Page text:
Workshop Agreement Does Not Permit Attorneys Fees Or Indemnification

Bowen v. Paisley, No. 3:13-cv-0414 (M.D. Tenn. June 16, 2014).

The Court held that defendant's counterclaims for breach of contract would proceed, but their counterclaims for indemnification and attorney's fees would be dismissed.  Plaintiff wrote and recorded a song and alleged that two popular country music artists (Brad Paisley and Carrie Underwood) violated her copyright interests.  Plaintiff alleged that defendants gained access to her song when she performed it during a 2008 country music songwriting workshop in Nashville, in which two other defendants served as guest instructors.  Those defendants alleged that s a condition of participation in the workshop, plaintiff signed a consent agreement, in which the plaintiff effectively waived her right to bring the copyright claims asserted, at least as they related to access gained in the workshop.  First, the Court found that the defendants could not assert contractual indemnification under the agreement because it would lead to an "absurd result" of requiring plaintiff to defend the defendants against her own claims.  Second, the Court held that it would permit the defendant's breach of contract claim -- based on a covenant not to sue provision -- to remain, but recognized that the claim would eventually lead to "a doctrinal thicket" as to its viability.  Lastly, the Court held that the attorneys fees claim failed under the language of the contract.

Gaga Dismissed From Copyright Case Because Indemnification And Contribution Not Available

Gaines v. Fusari, No. 2:11-cv-04433-WJM-MF (D.N.J. filed 05/08/13) [Doc. 85].

The Court granted third-party defendant Lady Gaga's motion to dismiss the third-party complaint.  Gaga and defendant co-own the copyright to a number of songs.  Plaintiff brought the action seeking a declaration that he is a co-author and co-producer of the songs.  After Plaintiff sued defendant, defendant brought third-party claims for indemnification and contribution against Gaga.  The Court found:
Fusari’s indemnification and contribution claims against Germanotta must be grounded in federal law. But neither federal statutory law nor federal common law provide causes of action for indemnification or contribution in Copyright Act cases. See, e.g., Pure Country Weavers, Inc. v. Bristar, Inc., 410 F. Supp. 2d 439, 448 (W.D.N.C. 2006) (no cause of action for indemnification in Copyright case); Arista Records, Inc. v. Flea World, Inc., 356 F. Supp. 2d 411, 416 (D.N.J. 2005) (no cause of action for contribution in Copyright case). Accordingly, the Court will DISMISS Counts I and II WITH PREJUDICE.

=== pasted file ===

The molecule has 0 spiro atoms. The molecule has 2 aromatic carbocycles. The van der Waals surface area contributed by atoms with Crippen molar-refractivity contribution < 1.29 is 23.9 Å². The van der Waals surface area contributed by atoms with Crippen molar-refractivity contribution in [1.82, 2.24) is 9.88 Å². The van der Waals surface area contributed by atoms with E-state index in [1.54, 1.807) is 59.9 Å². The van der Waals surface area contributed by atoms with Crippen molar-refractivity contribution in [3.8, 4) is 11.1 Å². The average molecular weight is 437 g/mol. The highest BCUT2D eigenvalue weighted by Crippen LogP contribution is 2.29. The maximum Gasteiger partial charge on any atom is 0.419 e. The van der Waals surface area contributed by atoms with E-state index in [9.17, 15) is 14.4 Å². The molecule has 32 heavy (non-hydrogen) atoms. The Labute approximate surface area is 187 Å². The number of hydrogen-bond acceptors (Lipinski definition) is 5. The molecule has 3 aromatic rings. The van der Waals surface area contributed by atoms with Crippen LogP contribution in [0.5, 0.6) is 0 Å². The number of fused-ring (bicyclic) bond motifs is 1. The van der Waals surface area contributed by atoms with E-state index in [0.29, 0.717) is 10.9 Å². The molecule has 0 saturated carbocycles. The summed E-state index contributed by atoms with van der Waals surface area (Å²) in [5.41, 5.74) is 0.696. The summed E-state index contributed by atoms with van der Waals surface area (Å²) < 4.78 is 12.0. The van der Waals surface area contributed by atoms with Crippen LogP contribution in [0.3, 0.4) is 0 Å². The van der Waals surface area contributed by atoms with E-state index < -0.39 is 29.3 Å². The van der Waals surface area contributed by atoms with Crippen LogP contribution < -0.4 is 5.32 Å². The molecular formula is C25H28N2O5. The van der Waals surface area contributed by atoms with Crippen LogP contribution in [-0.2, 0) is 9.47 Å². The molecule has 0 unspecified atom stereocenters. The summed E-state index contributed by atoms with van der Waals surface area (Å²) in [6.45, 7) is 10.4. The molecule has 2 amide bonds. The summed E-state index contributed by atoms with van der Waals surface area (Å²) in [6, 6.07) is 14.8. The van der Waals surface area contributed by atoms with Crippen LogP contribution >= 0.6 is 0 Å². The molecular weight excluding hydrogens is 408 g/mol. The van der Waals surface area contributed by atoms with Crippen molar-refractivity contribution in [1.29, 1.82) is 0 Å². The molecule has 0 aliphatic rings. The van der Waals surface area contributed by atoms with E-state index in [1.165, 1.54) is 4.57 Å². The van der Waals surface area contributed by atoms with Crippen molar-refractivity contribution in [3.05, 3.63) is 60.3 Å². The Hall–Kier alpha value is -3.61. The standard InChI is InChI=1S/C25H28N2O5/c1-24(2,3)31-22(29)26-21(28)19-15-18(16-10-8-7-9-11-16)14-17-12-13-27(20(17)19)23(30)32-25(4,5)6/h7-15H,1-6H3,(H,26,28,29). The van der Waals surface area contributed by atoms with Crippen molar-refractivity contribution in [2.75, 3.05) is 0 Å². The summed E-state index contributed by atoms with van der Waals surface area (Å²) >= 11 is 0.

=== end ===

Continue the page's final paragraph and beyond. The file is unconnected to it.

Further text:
Napster Loses Indemnification Suit Against Label Over Mechanical Licenses

Napster LLC v Rounder Records Corp., No. 09-cv-00318 (S.D.N.Y. decided Jan. 25, 2011).

The dispute is over whether Rounder, a record label, is contractually obligated to indemnify Napster for costs incurred due to copyright infringement lawsuits brought by the owners of musical compositions embodied in the sound recordings provided by Rounder. Napster contends that under two contracts, Rounder was required to procure mechanical licenses for use of the infringed musical compositions.

The court dismissed Napster’s claim based on the first contract because the contract was rescinded by the second contract, thereby extinguishing any claim Napster might have had for its breach. The court dismissed Napster’s claim based on the second contract (i) for Napster's failure to comply with its advance consent provision concerning indemnification; and (ii) it was not Rounder’s responsibility to procure mechanical licenses for the infringing compositions under the contract.

Motion to dismiss granted.


Lady Gaga Insurer Seeks Declaratory Judgment

Navigators Specialty Insurance Company v. Mermaid Music LLC; Stefani Joanne Germanotta; Team Love Child; Rob Fusari Productions LLC individually and in the right of Team Love Child LLC, Index No. 108996/2010 (Sup.Ct., N.Y. Co. filed 7/8/2010)

Plaintiff seeks a declaration that it is not required to defend and indemnify the insured, Stefani Germanotta (aka "Lady Gaga") in an underlying breach of contract action, on the basis of the policy's definition of "professional services." While the underlying complaint alleges breaches of a production agreement held between Germanotta and defendant Rob Fusari, none of these causes of action assert that the insured was negligent in the performance of music production, rendering the policy inapplicable to the claim.